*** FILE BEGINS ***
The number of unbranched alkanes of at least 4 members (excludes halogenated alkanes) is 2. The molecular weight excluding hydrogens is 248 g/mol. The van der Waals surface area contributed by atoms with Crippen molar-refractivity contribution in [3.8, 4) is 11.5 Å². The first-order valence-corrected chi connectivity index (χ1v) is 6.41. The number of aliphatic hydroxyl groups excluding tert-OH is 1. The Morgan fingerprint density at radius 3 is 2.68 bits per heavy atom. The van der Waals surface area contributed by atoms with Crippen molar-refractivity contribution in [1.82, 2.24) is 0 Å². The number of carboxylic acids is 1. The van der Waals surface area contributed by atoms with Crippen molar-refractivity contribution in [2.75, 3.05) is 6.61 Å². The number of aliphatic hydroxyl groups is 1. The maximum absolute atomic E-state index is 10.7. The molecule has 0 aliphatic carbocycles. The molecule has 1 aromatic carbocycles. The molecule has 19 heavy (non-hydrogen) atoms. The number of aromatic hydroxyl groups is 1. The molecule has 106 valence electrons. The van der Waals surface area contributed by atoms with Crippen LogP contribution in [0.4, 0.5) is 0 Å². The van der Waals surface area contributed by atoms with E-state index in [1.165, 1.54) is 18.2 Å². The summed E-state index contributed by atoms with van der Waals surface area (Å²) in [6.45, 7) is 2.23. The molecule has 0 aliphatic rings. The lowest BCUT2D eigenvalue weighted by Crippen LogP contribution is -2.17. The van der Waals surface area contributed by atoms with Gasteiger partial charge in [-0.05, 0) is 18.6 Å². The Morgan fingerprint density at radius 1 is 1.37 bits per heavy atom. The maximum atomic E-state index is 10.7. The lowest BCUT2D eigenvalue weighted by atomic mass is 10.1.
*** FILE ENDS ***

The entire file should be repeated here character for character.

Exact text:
The number of unbranched alkanes of at least 4 members (excludes halogenated alkanes) is 2. The molecular weight excluding hydrogens is 248 g/mol. The van der Waals surface area contributed by atoms with Crippen molar-refractivity contribution in [3.8, 4) is 11.5 Å². The first-order valence-corrected chi connectivity index (χ1v) is 6.41. The number of aliphatic hydroxyl groups excluding tert-OH is 1. The Morgan fingerprint density at radius 3 is 2.68 bits per heavy atom. The van der Waals surface area contributed by atoms with Crippen molar-refractivity contribution in [1.82, 2.24) is 0 Å². The number of carboxylic acids is 1. The van der Waals surface area contributed by atoms with Crippen molar-refractivity contribution in [2.75, 3.05) is 6.61 Å². The number of aliphatic hydroxyl groups is 1. The maximum absolute atomic E-state index is 10.7. The molecule has 0 aliphatic carbocycles. The molecule has 1 aromatic carbocycles. The molecule has 19 heavy (non-hydrogen) atoms. The number of aromatic hydroxyl groups is 1. The molecule has 106 valence electrons. The van der Waals surface area contributed by atoms with Crippen LogP contribution in [0.4, 0.5) is 0 Å². The van der Waals surface area contributed by atoms with E-state index in [1.165, 1.54) is 18.2 Å². The summed E-state index contributed by atoms with van der Waals surface area (Å²) in [6.45, 7) is 2.23. The molecule has 0 aliphatic rings. The lowest BCUT2D eigenvalue weighted by Crippen LogP contribution is -2.17. The van der Waals surface area contributed by atoms with Gasteiger partial charge in [-0.05, 0) is 18.6 Å². The Morgan fingerprint density at radius 1 is 1.37 bits per heavy atom. The maximum atomic E-state index is 10.7. The lowest BCUT2D eigenvalue weighted by atomic mass is 10.1.